-> 1.15 ...), can introduce new "safe" features, do non-trivial
but mostly safe code clean-ups, and even add new runtime warnings
(rigorously non-fatal); but they shouldn't include any backward
incompatible change, nor contain any potentially destabilizing
refactoring or sweeping change, nor introduce new features whose
implementation might be liable to cause bugs or regressions in
* Micro releases (1.14.1, 1.14.2, ...) should be just bug-fixing
releases; no new features should be added, and ideally, only
trivial bugs, recent regressions, or documentation issues should
be addressed here.
Another plus of this new versioning scheme is that it will allow
different minor releases, even with the same major version, to
co-exist on the same system (that's because the $(APIVERSION)
variable will get bumped with each minor version now).
I also propose the following change to the branching scheme currently
implemented in the Automake Git repository:
* The 'maint' branch will be reserved to cut of the next micro
release; so it will just see fixes for regressions, trivial
bugs, or documentation issues, and no "active" development
* The 'master' branch will be where the development of the next
minor release will take place; that is, a sort of "middle-ground"
between the roles so far fulfilled by the 'maint' and 'master'
branches in the current branching scheme.
* The (new) 'next' branch will be reserved for the development
of the next major release; it will basically take over the rule
that is currently fulfilled by the 'master' branch.
* 'maint' will be kept regularly merged into 'master', and
'master' into 'next' (and 'next' into the 'ng/master', which
is where the Automake-NG codebase currently live).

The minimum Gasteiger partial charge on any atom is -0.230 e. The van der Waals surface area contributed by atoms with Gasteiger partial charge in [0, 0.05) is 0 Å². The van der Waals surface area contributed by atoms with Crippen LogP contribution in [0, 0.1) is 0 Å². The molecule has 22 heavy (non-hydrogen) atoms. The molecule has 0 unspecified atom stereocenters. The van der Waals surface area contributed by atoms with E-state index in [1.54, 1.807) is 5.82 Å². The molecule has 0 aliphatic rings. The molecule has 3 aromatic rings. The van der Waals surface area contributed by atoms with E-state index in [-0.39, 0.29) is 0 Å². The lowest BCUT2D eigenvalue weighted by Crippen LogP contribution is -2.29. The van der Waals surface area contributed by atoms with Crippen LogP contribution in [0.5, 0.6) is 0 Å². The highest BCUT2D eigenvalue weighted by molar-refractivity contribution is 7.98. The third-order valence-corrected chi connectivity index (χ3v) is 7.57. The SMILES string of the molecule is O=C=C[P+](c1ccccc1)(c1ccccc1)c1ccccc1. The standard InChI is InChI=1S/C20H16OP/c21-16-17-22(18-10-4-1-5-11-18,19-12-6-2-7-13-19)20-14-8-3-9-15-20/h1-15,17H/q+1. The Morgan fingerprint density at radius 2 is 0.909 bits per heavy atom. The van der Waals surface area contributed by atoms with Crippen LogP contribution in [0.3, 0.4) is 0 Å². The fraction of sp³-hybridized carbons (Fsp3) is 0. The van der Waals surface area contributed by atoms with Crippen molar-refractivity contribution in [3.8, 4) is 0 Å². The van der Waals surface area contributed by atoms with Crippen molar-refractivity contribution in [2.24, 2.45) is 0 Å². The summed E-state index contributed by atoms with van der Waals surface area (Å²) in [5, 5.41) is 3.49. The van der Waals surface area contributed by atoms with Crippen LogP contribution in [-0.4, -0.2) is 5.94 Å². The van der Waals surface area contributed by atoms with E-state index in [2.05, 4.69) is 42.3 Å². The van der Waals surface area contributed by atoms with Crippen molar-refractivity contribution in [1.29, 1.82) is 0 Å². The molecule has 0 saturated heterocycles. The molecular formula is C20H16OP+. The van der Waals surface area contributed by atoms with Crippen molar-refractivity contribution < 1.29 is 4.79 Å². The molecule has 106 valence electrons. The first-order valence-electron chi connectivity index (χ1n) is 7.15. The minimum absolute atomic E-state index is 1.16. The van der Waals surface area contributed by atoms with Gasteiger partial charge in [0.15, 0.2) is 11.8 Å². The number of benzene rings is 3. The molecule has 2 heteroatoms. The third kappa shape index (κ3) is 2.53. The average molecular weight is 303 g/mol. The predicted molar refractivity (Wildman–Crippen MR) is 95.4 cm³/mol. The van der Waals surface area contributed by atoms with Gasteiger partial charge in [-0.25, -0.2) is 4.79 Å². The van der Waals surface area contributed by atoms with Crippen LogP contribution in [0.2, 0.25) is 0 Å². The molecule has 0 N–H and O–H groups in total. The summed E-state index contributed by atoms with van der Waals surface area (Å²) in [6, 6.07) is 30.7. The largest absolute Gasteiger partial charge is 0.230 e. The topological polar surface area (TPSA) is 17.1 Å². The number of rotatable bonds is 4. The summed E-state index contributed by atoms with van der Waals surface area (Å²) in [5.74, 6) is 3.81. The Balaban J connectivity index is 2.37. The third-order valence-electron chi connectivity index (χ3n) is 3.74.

* Feature branches should typically be based off of 'master',
and we can decide later whether to eventually merge them into
'master' or into 'next'.
* None of 'maint', 'master' and 'next' should be rewindable.
If you agree with my proposal, I think the new schemes could be
implemented right after the 1.13.2 release; so that the planned
Automake 1.13.3 will be released as 1.14, and the planned Automake
1.14 will be released as Automake 2.0.
And of course, we'll have to publicize the new versioning scheme
ASAP, and with quite high visibility. I propose the following
- A news item in the savannah AUtomake page;
- A message to autotools-announce;
- An entry in the NEWS file of 1.13.2.
- ??? (suggestions welcome)
Feedback, opinions, objections?
--- End Message ---
--- Begin Message ---
[IMPORTANT] *Implemented* a new versioning scheme for automake releases, and a new branching scheme for the Git repository
Sat, 23 Feb 2013 18:46:38 +0100
On 02/21/2013 04:06 PM, Stefano Lattarini wrote:
> On 02/21/2013 03:32 PM, Stefano Lattarini wrote:
>>> Not yet; we first need a preparatory patch adjusting NEWS and HACKING (as
>>> well as few miscellaneous comments in tests and scripts). Then we can
>>> finally proceed with the re-shuffling of the Git repository -- which I
>>> guess will also have to be announced in autotools-announce at least, as
>>> well as reported as a news on Savannah.
>>> So here is my attempt; OK to push to branch-1.13.2? I will proceed in a
>>> couple of days if there is no objection.
>> Pushed now.
> In a couple of days, I will proceed with this "branch moving":
> * branch-1.13.2 -> maint
> * maint -> master
> * master -> next
Done. I'm thus closing this bug report.
Note that there are still some pending, tentative proposals about how to
improve the names and release policy for beta versions; but since those
proposals are more a follow-up to this discussion than an integral part
of it, they are IMO more suited to be further discussed in new, dedicated
threads. So, if anyone is still interested in pursuing those ideas, please
open a new bug report (preferably complete with references to the relevant
messages in this thread, and with a summary of the main ideas, motivations,
and consensus -- or lack thereof -- reached so far).
Thanks to all that have participated to this discussion, and offered
their feedback, ideas and experiences.
--- End Message ---